Mead FoamEach day I whisked (stirred) the solution twice a day, again to introduce oxygen to to it which is key to stimulate strong yeast growth.  Much to my surprise after only a day and a half the honey was already rapidly fermenting, indicated by the amount of foam produced when I whisked it. By the end of the two week long first fermentation period the foam was almost an inch and a half tall, it blew my mind.  At this point the mead was still very sweet with the distinct taste of the honey I made it with. It also had a nice effervescence to it.   According to Katz, at this point the glucose in the honey has fully fermented.  You can choose to consume the mead as is, or like me continue on to completely ferment the fructose as well.  At this point to complete the fermentation I racked the mead into a gallon size cider jar with a small mouth and sealed it with a CO2 air lock.  This simple contraption allows the CO2 produced by the fermentation to escape while not allowing any outside air back it.  This is a crucial step if you want to continue fermentation.  If outside air is allowed back into the container there is a very high chance that our friend acetobacter will enter the picture and create a beautiful vinegar out of your mead.  For this reason you want to limit any outside air contact.

I started this project on the 1st of October last year.  After the first two weeks I racked the mead into the cider jar.  From there, every two months, I would rack the mead into another cider jug and reapply the air lock.  This quickly oxygenates the liquid giving the yeast more air to breathe and ensuring the continuation of the fermentation.  It also gives you a chance to taste the mead as it progresses.  You can of course bottle it or drink it at any time you feel it is perfect.  Should you choose to bottle the mead before fermentation is complete you do need to keep in mind that the fermentation process is not yet complete thus CO2 is still being produced.  This will create pressure in the bottle and unless the proper lid is used (one that can be secured such as a champagne cork with the metal guard) the pressure will eventually pop the cork or lid off and you could have a real mess on your hands.  I decided at the beginning that I was going to see the fermentation all the way through to the end.  Once there were no more bubbles present when the mead was agitated, just over six months, I bottled it.  I of course tasted it at this point to see what I had just made 2 gallons of.  What I discovered was that the mead had lost almost all of it’s sweetness.  With a very subtle honey flavor the mead was very dry with a sharp finish.  Fearing the worst I quickly tried a taste of some white wine vinegar I had in the pantry to compare the two.  Fortunately the two were distinctly different with the vinegar having less of a dry finish with that acidic bite we all love vinegar for.  The mead was dry, very dry, but had none of the acidic qualities the vinegar had.  I was also trying it at room temperature so that may have had something to do with it. mead bottling I bottled the mead in 375 ml bottles assuming that I would probably not want to drink an entire 750 ml in one sitting.   My plan is to allow the mead to age and mellow for another 6 months in the bottle and then to start trying it.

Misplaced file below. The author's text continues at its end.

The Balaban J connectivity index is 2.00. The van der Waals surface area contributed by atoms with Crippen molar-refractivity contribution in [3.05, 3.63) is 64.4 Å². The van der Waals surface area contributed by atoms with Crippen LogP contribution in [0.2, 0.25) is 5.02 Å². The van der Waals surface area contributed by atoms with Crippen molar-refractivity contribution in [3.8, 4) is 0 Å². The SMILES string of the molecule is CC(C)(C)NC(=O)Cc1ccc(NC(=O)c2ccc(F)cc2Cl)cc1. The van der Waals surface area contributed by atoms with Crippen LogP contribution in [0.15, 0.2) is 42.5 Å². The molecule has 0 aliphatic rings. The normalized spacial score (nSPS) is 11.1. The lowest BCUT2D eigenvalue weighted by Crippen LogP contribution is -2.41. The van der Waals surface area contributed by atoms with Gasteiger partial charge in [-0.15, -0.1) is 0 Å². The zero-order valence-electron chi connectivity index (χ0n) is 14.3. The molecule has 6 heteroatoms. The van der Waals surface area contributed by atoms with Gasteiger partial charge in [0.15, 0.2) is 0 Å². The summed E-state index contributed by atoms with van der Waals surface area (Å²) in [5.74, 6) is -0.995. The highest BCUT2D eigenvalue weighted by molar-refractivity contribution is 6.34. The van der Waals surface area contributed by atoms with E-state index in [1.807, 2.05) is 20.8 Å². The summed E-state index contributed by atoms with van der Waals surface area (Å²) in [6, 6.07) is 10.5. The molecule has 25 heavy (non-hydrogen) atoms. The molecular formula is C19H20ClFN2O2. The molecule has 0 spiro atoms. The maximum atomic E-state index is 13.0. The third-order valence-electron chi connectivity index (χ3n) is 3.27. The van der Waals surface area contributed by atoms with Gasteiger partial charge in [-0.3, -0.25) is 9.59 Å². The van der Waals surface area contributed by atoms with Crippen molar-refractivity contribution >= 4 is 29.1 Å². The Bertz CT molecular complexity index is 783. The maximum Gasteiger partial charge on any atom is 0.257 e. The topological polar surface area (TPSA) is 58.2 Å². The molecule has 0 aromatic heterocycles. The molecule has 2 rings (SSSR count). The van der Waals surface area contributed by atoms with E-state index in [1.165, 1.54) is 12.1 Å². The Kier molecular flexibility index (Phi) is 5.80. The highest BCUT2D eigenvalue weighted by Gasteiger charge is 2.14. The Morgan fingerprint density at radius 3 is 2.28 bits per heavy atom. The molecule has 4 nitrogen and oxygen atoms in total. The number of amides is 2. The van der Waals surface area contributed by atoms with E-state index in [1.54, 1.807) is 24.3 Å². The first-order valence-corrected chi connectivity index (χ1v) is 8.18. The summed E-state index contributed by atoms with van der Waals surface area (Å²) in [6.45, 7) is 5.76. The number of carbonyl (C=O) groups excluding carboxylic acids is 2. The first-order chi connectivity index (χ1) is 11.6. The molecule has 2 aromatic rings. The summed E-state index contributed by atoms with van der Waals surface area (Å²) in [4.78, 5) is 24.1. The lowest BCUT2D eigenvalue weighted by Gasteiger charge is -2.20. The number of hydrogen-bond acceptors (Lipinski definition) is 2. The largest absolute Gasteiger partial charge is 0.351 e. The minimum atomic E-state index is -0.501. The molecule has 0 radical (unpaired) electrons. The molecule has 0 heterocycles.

My mind is also already planning my next batch.  Figs, thyme, possibly even fresh bay leaves will be involved in the next production.  Who knows maybe even some fresh coriander seed and Meyer lemon zest will make an appearance.  It all depends on what the garden is producing at the time.  As fall approaches again it will be time to enjoy the fermented nectar of the honey bee.

— matt bolus

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July 27, 2013 · 5:07 pm